Marjoram leaves are best used fresh, as their flavor is sweeter and milder. For this reason it is also best to add them at the last moment when you use them for cooking. Marjoram has a slightly mintly, citrusy taste. Use marjoram's fresh taste to enhance salad dressings, seafood sauces, soups, and poultry. A chicken that has been rubbed with garlic, salt, course black pepper and marjoram, then grilled makes a quick and delectable summer treat -- one of my favorites. Marjoram's flavor also works well with cheese, tomato, bean or egg dishes. Marjoram is most often used in recipes of French or English origin, whereas oregano's more robust flavor is often called for in the recipes of Italian, Greek, North African and Mexican cuisines.
Oregano's pungent, spicy flavor makes it a perfect match for tomato based sauces, eggplant, seafood, and grilled meats. Italian dishes are practically synonymous with oregano; it is hard to imagine pasta sauce or pizza without it. Oregano's rich flavor deepens and melds flavors of soups and sauces without overwhelming the dish. Because it retains its flavor well, oregano can be used either fresh or dried. If you are using the fresh herb, use twice the amount of it as you would the dried called for in a recipe.
Despite the heavy association of oregano with Italy, it is likely that oregano originated in Greece. Ancients Greeks used to let their cattle graze on fields of oregano, in the belief that it produced tastier meat. Even the name oregano comes from the Greek, meaning "joy of the mountain." Marjoram also enjoys a long and favorable history. Both the ancient Greeks and Romans would crown bridal couples with wreaths of marjoram to symbolize love, honor and happiness. Over the years marjoram has been used as a remedy to aid digestion. Marjoram and oregano continue to be used as a steam inhalant to clear the sinuses and relieve laryngitis. European singers have been known to preserve their voices with marjoram tea sweetened with honey. According to herbalist Dodoen, in the 16th century, smelling marjoram "mundifieth (cleanses) the brayne."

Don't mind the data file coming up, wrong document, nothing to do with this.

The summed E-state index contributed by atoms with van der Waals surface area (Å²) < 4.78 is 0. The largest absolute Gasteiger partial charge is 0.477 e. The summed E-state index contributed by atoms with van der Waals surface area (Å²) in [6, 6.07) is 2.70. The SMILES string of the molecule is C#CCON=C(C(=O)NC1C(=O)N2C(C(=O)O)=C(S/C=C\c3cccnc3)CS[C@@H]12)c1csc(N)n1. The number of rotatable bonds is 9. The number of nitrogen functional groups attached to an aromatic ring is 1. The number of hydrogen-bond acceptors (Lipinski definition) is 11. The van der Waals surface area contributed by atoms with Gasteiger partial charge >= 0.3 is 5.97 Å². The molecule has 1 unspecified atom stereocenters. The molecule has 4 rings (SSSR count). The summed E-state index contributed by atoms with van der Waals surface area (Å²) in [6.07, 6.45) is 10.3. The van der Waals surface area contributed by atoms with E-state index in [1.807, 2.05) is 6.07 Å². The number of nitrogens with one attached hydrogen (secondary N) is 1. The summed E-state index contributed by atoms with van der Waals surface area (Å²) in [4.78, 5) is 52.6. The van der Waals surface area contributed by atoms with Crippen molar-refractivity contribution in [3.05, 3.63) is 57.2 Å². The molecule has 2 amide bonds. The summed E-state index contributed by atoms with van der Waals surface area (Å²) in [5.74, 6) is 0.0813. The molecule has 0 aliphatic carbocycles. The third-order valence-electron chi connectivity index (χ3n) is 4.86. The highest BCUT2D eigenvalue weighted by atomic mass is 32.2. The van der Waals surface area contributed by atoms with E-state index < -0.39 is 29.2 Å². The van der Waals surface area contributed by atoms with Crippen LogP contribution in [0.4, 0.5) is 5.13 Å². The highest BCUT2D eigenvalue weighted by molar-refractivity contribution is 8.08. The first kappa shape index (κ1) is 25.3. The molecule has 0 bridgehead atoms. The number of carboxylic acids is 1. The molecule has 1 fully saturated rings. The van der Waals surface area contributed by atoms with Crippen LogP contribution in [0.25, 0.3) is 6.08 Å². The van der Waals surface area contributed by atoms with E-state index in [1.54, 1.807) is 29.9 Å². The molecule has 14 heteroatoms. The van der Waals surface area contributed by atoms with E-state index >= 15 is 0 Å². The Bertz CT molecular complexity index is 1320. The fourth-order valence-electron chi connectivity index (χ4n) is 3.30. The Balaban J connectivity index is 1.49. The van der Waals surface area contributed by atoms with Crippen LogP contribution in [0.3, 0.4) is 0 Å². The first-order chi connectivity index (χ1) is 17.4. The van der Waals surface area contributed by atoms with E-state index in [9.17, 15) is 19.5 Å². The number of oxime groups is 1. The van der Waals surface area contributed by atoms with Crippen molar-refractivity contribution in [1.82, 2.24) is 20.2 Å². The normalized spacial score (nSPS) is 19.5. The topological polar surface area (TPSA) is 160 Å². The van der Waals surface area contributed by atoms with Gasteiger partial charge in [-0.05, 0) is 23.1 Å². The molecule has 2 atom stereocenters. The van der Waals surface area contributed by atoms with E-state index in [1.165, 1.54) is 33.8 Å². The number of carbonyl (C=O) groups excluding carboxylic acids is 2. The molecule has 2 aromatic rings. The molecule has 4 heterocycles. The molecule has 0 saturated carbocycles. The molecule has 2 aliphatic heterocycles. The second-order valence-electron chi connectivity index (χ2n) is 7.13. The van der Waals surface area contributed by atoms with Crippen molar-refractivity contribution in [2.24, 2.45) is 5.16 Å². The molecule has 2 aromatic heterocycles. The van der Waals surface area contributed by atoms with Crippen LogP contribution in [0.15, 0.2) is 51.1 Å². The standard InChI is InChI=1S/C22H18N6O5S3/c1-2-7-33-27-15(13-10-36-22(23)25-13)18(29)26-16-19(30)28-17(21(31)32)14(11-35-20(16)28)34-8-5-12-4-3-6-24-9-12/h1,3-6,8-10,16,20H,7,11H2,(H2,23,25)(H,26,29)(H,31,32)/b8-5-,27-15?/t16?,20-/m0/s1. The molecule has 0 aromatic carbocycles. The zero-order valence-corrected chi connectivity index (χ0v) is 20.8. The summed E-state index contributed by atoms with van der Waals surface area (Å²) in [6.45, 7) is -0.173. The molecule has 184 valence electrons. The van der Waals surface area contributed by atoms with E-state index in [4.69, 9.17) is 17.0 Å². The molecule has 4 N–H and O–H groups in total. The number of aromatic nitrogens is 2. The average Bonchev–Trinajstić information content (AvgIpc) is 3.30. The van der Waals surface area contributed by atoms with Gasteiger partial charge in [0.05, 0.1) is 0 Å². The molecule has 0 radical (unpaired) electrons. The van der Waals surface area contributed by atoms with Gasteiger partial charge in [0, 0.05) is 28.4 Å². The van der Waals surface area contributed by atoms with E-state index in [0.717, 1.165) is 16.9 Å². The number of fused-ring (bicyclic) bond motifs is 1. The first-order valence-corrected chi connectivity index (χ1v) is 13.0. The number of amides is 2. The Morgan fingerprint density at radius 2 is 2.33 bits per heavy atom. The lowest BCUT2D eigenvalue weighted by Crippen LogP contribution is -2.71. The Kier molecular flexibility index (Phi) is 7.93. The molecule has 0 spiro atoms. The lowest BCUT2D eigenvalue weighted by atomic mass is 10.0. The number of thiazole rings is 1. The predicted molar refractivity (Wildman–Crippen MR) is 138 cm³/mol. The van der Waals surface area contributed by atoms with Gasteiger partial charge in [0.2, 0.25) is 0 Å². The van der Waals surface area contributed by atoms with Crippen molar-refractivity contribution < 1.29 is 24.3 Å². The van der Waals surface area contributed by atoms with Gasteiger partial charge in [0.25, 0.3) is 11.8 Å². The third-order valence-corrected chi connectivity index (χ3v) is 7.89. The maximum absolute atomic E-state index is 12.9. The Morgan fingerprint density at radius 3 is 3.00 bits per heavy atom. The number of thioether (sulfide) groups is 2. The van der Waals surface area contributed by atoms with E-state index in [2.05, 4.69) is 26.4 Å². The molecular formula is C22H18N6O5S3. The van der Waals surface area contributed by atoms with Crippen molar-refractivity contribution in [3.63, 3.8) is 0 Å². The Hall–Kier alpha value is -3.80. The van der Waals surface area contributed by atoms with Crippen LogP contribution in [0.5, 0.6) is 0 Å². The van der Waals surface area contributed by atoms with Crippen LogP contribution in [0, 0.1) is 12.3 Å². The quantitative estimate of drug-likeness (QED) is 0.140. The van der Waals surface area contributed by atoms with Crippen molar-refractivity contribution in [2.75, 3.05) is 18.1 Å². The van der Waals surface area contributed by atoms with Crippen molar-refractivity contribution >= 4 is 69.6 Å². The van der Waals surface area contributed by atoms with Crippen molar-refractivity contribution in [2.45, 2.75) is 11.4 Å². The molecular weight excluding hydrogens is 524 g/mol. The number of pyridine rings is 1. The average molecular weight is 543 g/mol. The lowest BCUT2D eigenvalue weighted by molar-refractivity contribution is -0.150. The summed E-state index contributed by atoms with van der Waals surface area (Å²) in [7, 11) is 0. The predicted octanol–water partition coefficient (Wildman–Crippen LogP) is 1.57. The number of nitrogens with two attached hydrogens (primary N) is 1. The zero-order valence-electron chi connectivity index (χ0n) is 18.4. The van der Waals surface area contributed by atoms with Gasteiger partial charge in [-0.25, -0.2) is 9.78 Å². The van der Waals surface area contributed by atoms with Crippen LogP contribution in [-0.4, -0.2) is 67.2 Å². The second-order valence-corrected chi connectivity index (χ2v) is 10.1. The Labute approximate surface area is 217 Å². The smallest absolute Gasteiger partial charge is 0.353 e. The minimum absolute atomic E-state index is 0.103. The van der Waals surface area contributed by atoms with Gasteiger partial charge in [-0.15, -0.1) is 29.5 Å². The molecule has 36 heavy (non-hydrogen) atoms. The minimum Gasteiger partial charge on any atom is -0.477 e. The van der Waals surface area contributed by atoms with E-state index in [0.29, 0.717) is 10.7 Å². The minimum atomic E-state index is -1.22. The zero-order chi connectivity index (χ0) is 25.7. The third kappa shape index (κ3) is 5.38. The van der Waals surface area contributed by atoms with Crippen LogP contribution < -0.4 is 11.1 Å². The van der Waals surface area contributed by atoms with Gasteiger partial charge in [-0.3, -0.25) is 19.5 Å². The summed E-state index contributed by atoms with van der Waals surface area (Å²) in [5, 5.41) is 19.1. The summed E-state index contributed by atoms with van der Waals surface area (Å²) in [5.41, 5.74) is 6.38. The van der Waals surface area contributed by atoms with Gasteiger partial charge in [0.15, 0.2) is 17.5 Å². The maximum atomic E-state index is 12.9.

With so many varieties of oregano, I enjoy having many different types in my garden at once so I can choose just the right flavor for a dish: a course and tangy Greek oregano for moussaka; an aromatic Italian oregano for my pizza dough; or a perfumey sweet marjoram for my summer salad dressing. I advise you to do the same and let your nose and taste buds be your guide, (rather than the confusing labels!) when you choose oregano for your garden.
Confetti Polenta with Marjoram
serves 8 as a side dish, 4 as a light main course
A festive twist on an old classic. This polenta makes a quick and delicious accompaniment for grilled meat or fish, yet is substantial enough to be a light summer lunch when topped with fresh tomato coulis and grated Parmesan cheese.
1 cup milk
3 cups water
1 tbls. butter
1/2 tsp. salt
1/8 tsp. pepper
1/4 tsp. minced garlic
1 cup polenta
1/4 cup finely diced red bell pepper
1/4 cup finely diced orange bell pepper
1/4 cup finely chopped blanched broccoli
2 TBLS. fresh grated Parmesan cheese
1 1/2 tsp. fresh marjoram, finely chopped
Combine the first six ingredients in a pot and bring to a boil. Add the polenta in a steady stream, stirring constantly, and reduce heat to a simmer. Continue to cook and stir until it has absorbed most of the liquid and has a creamy texture. Add the vegetables and cheese and cook for 1 more minute. Whip the marjoram into the polenta and when it is well distributed, pour the polenta into an 11" glass pie plate. Once the polenta cools it can be cut into wedges to be served either hot or cold.
Linda Gilbert is a Bay Area freelance journalist, a cooking class instructor, and co-owner of a Sonoma catering company, Broadway Catering and Events.